But since my both visits started with the parecclesion I show it first too. The chapel is rather darkish and the black background of the frescoes works fot that feeling as well. You see soldiers and some people, probably those whose bones once lay in the niches. But the major frescoes are at the end of the chamber.
There you see the apse with figures of six saints – ?, St. Athanasius of Alexandria, St. John Chrysostom, St. Basil of Caesarea (St. Basil the Great), St. Gregory of Nazianzus (St. Gregory the Theologian) and St. Cyril of Alexandria. They are among the so called Church Fathers.
The fresco of the semi-dome shows the Anastasis where Christ descends into Hell and pulls Adam and Eve out of their tombs. The wide domed vault in front of the apse is dedicated to the theme of the Last Judgement – Christ sitting on the throne with Virgin Mary and St. John the Baptist at his side, apostles and archangels surrounding them. An angel above is carrying a spiral sign symbolysing Heaven. There is a Heavenly court of angels and sinful souls are burning in Hell at the bottom right. The scene is both crowded and dramatic.
The dome of the parecclesion is given to frescoes of the Virgin Mary with the Child Jesus in the medallion and twelve angels in its rays. These are better preserved compared to frescoes on the walls that were whitewashed in the mosque times.
Inner and outer narthexes are probably even darker than the parecclesion. You are surrounded by the Hagia Sophia type of byzantine mosaics with dominant golden background.
Inner narthex is all about the Virgin Mary from her birth to her marriage with Joseph. Outer narthex continues the story with the couple’s journey to Bethlehem, birth of Christ, Flight into Egypt, the Massacre of the Innocents, the Miracles of Christ.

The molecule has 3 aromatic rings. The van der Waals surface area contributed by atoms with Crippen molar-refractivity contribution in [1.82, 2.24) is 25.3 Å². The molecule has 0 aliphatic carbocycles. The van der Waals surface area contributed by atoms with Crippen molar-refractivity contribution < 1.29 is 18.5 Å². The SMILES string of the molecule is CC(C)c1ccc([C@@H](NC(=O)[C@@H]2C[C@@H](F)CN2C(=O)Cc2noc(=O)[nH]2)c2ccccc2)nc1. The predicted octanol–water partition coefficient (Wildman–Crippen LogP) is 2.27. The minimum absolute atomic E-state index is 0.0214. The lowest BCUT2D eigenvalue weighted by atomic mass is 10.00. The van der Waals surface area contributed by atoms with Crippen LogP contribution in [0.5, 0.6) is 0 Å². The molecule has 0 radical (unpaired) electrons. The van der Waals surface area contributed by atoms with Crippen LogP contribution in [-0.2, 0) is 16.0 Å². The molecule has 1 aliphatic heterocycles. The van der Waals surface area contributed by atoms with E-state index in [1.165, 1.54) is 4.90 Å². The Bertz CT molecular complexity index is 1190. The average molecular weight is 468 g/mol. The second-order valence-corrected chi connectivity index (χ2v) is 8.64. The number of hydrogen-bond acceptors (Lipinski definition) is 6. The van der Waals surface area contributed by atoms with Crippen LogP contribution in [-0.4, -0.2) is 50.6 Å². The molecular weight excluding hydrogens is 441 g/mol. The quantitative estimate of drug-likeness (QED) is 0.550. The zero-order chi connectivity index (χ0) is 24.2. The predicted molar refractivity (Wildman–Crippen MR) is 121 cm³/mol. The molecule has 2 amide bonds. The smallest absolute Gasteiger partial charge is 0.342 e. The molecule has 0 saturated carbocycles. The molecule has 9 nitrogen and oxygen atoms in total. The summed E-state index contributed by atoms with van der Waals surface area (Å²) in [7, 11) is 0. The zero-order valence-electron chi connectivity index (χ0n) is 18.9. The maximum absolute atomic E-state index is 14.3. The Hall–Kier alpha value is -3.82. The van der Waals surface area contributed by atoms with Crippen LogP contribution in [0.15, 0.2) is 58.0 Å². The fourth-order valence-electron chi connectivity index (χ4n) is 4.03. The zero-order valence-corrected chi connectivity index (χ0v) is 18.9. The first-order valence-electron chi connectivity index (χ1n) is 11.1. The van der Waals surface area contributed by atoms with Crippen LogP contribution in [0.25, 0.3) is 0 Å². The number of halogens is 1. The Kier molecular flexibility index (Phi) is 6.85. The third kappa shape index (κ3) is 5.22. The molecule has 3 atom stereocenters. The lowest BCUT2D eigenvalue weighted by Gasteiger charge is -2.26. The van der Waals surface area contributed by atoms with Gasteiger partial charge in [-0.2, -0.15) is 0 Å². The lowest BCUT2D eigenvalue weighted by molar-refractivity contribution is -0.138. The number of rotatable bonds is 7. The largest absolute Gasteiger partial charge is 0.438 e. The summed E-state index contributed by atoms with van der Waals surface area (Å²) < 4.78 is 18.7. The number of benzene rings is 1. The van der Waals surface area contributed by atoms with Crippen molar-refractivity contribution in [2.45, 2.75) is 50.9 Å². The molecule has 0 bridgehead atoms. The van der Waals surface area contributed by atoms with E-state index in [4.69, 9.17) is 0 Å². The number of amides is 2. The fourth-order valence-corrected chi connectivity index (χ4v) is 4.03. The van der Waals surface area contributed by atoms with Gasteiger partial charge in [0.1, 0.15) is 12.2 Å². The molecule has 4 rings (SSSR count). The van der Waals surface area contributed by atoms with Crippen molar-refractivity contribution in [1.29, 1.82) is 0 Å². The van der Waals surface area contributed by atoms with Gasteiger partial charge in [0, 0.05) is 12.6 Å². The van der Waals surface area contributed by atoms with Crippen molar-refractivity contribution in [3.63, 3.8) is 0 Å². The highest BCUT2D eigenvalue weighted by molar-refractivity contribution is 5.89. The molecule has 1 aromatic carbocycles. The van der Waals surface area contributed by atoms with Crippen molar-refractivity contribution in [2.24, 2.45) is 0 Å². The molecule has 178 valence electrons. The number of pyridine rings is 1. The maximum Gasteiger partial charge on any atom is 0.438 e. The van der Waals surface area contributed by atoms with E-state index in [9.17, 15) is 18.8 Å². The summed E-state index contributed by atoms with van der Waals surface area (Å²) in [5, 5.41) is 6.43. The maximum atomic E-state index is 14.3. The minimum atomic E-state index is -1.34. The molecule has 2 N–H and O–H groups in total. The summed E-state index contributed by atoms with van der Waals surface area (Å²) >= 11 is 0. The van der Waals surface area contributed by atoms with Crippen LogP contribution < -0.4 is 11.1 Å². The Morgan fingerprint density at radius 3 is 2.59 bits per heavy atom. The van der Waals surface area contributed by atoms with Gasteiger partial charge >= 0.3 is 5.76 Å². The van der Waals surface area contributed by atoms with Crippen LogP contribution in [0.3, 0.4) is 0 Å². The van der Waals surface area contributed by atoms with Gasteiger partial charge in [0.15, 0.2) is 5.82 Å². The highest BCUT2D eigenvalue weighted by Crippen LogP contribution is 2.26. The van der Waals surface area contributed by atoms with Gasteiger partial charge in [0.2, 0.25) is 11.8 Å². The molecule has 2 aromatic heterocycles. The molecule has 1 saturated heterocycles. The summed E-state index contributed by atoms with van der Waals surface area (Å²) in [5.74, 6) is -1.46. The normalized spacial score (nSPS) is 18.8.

Naos, or the main body of the church is quite simple. While the Chora Church is considered to be unique due to the fact that most of the original decorations are still intact, the naos has only three – the Dormition of the Virgin Mary over the entrance, and two mosaics of Jesus Christ and Virgin Mary with child. The walls of the naos are covered in marble. The domes are bare – if there had been any frescoes or mosaics there they didn’t survive. All you can see now are rows of bricks. On the other hand, the naos is the lightest area in the church with quite a lot of light. It is also less crowded since people do not stay here long and head back to the narthexes or parecclesion with their rich decorations.
Chora Church definitely requires a more literate visitor
The Chora Church may be overwhelming for some or a revelation for others. Its location ensures that the line is not as long as at the Hagia Sophia, while the state and amount of frescoes and mosaics easily beats that of the latter. The unprepared simply admire the seemingly unconnected pictures that the ancestors laid in colourful stones and wet paints. But the Chora Church definitely requires a more literate visitor who would read it like a book and admire the narrative just as much as the mastery of the ancestors.